Last summer, my girlfriend and I were hiking through a remote part of Big Cypress National Preserve when, after innocently leaning up against a tree, she was swarmed by ants.
At first she only let out a yelp—ah, ants!—but within minutes, I saw a change in her persona. Hives began to form on her chest, and her neck and face began to swell. We were thirty minutes from the trailhead by foot, and then two hours to civilization by car, with no cell service and no emergency device. I discovered, in that moment, that she was allergic to Benadryl, the only semi-appropriate drug I had in my feeble first aid kit.
I stood there, scared stiff, wondering what the hell to do. With no other ideas, I put both our lives on the line by embarking on a very high-risk, high-speed evacuation, dangerously weaving through traffic at 20, sometimes 30 miles per hour over the speed limit en route to the hospital.
It was this situation that inspired me to sign up for a Wilderness First Responder Course with Wilderness Medic. I wasn’t prepared to treat an injury beyond a small cut, yet I routinely wander off on multi-mile backpacks, river trips, and ski outings beyond cell service. That needed to change.
I chose the Wilderness First Responder certification over other course options, such as the more basic Wilderness First Aid, because I wanted to go deeper into the theories of backcountry medical assessment. The course entails a minimum of 70 hours of instruction on managing medical problems in isolated and extreme environments. Wilderness First Responder is a certification that enables you to administer care within the scope of the wilderness, including certain medications, like epinephrine.
Wilderness Medic in Moab offers a seven-day intensive program that takes place at a campground classroom (Big Bend Group Site). Other courses had more flexible schedules with alternating in-class and field days spread out over multiple weeks, but being out in the wilderness for the whole course appealed to me.
“The wilderness is our classroom for a reason,” said Brad Sablosky, Owner and Instructor at Wilderness Medic. “It simulates real life in the backcountry; you’re sandy, cold, hot, whatever the case may be, you don’t have to imagine it.”
I was nervous in the days leading up to the course; I knew that a lot of what I would learn would be unpleasant. For as long as I can remember, blood, broken bones, and other major injuries have made me uncomfortable. My dad was a homicide detective and my mom a nurse, but apparently a tolerance for gore is not hereditary.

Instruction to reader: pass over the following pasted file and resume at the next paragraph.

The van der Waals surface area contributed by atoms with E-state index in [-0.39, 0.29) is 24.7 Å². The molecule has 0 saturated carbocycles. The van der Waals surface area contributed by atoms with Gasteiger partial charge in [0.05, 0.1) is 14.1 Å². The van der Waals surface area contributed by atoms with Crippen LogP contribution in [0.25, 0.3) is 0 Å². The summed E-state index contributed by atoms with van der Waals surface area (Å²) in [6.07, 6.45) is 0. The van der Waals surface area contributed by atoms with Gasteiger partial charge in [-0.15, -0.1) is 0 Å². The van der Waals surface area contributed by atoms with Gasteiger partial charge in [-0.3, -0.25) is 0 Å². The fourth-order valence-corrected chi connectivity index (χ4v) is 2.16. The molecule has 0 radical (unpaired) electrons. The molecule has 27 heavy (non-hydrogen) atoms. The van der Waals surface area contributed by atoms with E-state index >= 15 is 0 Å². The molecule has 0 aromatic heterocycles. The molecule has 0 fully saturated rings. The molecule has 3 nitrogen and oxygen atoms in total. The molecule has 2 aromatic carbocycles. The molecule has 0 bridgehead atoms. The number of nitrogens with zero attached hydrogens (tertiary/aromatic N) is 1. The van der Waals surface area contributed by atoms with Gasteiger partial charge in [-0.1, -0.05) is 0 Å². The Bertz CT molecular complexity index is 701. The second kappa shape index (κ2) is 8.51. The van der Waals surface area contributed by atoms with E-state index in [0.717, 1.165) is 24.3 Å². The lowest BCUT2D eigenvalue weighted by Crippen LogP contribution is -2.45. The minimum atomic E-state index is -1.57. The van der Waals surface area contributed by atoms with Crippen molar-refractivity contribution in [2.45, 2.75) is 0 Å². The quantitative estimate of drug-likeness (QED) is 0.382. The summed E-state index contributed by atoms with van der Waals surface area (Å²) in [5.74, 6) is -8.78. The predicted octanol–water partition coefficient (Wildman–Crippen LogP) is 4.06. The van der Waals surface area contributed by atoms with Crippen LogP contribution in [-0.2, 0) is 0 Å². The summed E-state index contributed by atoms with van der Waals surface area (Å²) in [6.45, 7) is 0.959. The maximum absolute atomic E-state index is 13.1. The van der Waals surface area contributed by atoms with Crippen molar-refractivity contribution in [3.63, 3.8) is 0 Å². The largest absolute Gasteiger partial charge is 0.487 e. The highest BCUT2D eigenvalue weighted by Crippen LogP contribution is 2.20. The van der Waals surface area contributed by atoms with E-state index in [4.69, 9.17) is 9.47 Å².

Those fears aside, I knew I made the right decision the moment I pulled up to the campground. The site was adjacent to the Colorado River, with the tight red walls of the canyon billowing above, and my 23 classmates were all fellow adventurers.
We set up our personal camps and then gathered under the shaded pavilion for the first lecture. The practicality of the course was evident from the moment we opened our textbooks.
“In a wilderness rescue situation, you are not being quizzed on the ideal hospital or ambulance treatment for the condition you have identified,” the first page began. “You are being challenged to come up with a plan that makes sense for the environment in which you are operating.”
The core of the curriculum focuses on complications associated with the three critical systems—circulatory, respiratory, and nervous—and the next seven days consisted of alternating outdoor lectures and staged wilderness scenarios. They varied in intensity, but all took place under the red rocks and beside the river. The curriculum is thorough, yet not overly complicated; the whole idea is to teach it in a way that is basic and understandable by everyday adventurers.
“Our belief is that many of these skills and practices are so simple and elemental that they should really be taught in 5th grade health class,” said Sablosky. “Whether you’re 18 or 80 years old, this course gives you the risk management skills to take your friends and family on the river or trail, and to go a little bit deeper with confidence.”
Over the first few days, we practiced scenarios treating cuts and allergic reactions, and by the end of the week, we were dealing with more complicated situations, such as the compound fractures, internal bleeding, and spine injuries commonly found in biking, climbing, and ski and snowboard accidents. In between there were femur fractures, puncture wounds, and head injuries, made all the more real by some impressive makeup and acting (signs about the course are posted at the campground so passersby do not respond to the screaming and/or fake blood).
The subject matter is serious, but participants are set up to succeed. Everyone in the course passed the final exam (50 questions, multiple choice), and after, we were presented with our credentials.
Better than any credential was the growth I felt inside myself. The course taught me to read situations: the backcountry care you can provide for someone, the situations that warrant a high-risk evacuation, and how to pull it off safely. The more I learned, the more I realized that my fear of blood stemmed from a feeling of helplessness. Driving home, I admittedly still didn’t want to see blood, but I was confident that if I did, I’d know how to help.
“The great thing about [a Wilderness First Responder] class is that you’ve got an interesting group with diverse backgrounds,” Sablosky said. “And because the course takes place in a world-class destination [like Moab], you remember the experience as well as the coursework.”